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A leading member of the British House of Lords is lobbying Congress to protect a disarmed Iranian opposition force now under U.S. detention in Iraq.
Robin Corbett fears that if U.S. troops withdraw from Iraq and turn over the 3,500 detainees in Camp Ashraf to the Iraqi government, pro-Iranian officials in Baghdad will deport many of them, especially the leadership, to Iran and certain death.
"There is a real threat, at least to the leadership," he told Embassy Row on Thursday. "Because of Iranian influence [on the Iraqi government], they will turn over the leaders, and there will be a bloodbath."
Mr. Corbett, chairman of Parliamentary Committee for Iran Freedom, said House and Senate members he met this week told him they share his concerns. His committee includes hundreds of members of the House of Lords and House of Commons from all British political parties. It also includes a former home secretary, former solicitor-general and former lord advocate for Scotland.
Mr. Corbett is also building congressional support for his second goal of getting the United States to remove the resistance, known as the People's Mojahedin of Iran, from the terrorist blacklist.
"There is a lot of interest, and a lot of support," he said.
The Clinton administration put them on the terrorist list in 1997 to meet a key Iranian demand when the United States was trying to repair relations with Iran. The U.S. case against the resistance concerns actions in the 1970s, including killing U.S. military personnel and civilian contractors in Iran and supporting the takeover of the U.S. Embassy. Resistance spokesmen attribute those actions to another group with a similar name.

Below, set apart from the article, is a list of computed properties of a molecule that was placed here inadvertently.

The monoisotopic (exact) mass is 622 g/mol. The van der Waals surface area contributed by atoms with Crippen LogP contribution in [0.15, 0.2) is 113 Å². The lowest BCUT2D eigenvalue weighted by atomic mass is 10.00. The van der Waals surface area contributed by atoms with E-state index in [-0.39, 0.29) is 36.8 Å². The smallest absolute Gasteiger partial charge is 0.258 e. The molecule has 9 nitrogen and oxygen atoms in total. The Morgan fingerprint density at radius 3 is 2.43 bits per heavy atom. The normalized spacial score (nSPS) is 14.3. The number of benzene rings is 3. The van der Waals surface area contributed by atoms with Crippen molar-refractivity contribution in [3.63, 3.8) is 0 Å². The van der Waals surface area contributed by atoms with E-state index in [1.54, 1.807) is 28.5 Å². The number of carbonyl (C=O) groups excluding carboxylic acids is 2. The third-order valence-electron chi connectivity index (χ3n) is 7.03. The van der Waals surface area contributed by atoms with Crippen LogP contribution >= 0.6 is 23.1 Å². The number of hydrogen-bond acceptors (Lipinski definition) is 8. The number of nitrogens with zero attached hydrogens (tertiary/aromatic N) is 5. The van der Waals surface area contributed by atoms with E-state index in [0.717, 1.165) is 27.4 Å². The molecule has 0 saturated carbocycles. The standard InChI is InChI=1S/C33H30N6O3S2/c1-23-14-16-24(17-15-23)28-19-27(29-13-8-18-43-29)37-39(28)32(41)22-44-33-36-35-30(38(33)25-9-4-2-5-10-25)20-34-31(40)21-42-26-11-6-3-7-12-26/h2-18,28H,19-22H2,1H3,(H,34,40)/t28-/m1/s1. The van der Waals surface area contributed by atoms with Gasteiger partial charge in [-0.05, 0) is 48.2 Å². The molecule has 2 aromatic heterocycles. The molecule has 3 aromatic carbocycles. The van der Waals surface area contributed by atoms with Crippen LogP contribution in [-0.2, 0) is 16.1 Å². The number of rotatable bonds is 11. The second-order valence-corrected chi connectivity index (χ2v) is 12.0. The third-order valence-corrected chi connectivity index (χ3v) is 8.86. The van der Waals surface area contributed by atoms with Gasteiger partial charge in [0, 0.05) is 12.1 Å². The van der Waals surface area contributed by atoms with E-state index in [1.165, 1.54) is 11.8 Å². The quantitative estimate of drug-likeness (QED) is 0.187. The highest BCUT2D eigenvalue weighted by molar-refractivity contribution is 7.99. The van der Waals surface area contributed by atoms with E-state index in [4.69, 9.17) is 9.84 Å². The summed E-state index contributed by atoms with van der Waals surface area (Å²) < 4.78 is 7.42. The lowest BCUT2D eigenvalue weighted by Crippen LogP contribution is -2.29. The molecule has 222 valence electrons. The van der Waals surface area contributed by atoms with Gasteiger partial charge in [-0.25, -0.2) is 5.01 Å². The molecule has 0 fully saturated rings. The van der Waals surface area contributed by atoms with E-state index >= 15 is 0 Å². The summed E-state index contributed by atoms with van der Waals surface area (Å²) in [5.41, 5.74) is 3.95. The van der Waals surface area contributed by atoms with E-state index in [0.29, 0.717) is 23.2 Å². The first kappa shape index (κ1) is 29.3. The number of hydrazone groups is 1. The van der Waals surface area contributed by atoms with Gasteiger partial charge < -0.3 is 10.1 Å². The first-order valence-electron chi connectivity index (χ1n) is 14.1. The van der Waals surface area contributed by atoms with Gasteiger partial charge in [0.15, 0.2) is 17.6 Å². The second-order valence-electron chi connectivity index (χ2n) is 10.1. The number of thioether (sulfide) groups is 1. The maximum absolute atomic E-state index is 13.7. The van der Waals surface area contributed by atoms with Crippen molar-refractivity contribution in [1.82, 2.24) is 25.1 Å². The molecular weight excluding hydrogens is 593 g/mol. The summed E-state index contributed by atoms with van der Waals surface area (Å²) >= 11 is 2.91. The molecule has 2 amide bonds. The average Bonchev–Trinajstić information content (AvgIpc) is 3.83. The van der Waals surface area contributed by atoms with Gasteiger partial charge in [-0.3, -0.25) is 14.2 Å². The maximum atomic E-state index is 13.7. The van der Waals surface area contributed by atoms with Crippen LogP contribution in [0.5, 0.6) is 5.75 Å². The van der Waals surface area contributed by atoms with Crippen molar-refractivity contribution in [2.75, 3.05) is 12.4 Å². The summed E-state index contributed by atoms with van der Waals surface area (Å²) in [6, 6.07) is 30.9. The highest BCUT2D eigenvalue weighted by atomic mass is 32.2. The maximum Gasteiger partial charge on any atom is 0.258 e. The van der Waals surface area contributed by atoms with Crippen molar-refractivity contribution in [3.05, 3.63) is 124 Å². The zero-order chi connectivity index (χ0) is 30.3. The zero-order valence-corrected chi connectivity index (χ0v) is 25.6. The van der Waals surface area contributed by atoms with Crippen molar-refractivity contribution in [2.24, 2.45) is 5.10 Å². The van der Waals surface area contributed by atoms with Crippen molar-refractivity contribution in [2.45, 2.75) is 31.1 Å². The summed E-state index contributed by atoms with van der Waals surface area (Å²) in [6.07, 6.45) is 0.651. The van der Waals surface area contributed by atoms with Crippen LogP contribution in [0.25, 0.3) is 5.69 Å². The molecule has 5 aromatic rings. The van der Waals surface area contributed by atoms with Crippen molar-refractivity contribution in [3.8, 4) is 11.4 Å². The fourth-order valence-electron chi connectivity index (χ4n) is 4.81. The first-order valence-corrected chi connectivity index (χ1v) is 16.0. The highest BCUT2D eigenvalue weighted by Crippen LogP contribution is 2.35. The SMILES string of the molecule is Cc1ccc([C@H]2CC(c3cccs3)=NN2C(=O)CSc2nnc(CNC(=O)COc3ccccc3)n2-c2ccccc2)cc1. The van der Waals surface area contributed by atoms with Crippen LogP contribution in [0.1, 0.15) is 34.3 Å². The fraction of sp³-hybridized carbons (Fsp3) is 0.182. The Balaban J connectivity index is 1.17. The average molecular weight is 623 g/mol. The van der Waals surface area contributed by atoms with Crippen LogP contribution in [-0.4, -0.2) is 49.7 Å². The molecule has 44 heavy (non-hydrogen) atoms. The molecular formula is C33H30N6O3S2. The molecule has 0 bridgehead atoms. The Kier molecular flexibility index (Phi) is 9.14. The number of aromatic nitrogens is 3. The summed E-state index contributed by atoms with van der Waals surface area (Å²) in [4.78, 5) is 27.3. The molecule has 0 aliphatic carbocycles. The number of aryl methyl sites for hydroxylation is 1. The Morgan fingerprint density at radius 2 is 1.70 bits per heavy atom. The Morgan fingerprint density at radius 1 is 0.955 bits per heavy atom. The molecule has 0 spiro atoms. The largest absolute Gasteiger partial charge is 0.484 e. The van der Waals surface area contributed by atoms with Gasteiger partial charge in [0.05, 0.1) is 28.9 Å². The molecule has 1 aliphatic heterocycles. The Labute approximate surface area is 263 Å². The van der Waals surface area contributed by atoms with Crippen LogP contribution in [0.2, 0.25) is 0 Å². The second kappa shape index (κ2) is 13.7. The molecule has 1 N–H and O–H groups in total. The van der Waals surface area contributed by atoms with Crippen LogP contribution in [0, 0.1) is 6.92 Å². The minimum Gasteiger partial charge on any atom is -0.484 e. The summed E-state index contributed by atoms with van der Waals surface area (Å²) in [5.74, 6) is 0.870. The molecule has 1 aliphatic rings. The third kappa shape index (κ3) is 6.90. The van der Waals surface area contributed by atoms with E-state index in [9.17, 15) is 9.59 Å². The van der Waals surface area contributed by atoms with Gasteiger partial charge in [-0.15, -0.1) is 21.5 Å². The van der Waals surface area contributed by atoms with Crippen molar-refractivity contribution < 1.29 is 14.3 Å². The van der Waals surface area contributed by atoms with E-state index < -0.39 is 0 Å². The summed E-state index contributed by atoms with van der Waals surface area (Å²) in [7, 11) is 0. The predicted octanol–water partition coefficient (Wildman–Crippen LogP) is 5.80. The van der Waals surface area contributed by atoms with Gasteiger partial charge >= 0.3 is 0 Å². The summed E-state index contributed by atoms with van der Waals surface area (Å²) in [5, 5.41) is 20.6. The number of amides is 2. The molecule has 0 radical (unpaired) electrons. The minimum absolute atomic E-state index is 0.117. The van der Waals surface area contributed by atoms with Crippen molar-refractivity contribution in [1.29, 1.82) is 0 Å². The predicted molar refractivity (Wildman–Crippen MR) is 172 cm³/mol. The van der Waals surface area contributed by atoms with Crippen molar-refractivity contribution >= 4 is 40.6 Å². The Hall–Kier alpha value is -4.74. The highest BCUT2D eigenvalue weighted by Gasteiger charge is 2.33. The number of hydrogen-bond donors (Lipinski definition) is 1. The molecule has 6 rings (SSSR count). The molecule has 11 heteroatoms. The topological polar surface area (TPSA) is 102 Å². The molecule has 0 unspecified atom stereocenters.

"We bring tighter economic sanctions against Iran [over its nuclear program] on the one hand, and on the other, we shackle the resistance," Mr. Corbett said.
A new law requires the State Department to review all organizations on the terrorist list every five years. The Iranian resistance is due for a review this year. Mr. Corbett hopes congressional pressure will force the State Department to remove them from the list, especially after Britain's highest court this year ordered the British government to remove the resistance from its own terrorist list.
"Look," he added, "I'm not asking [the United States] to organize a parade for them down Pennsylvania Avenue. But [the resistance] are friends of freedom. Take the handcuffs off."
• Call Embassy Row at 202/636-3297, fax 202/832-7278 or e-mail firstname.lastname@example.org.
About the Author
James Morrison joined the The Washington Times in 1983 as a local reporter covering Alexandria, Va. A year later, he was assigned to open a Times bureau in Canada. From 1987 to 1989, Mr. Morrison was The Washington Times reporter in London, covering Britain, Western Europe and NATO issues. After returning to Washington, he served as an assistant foreign editor ...
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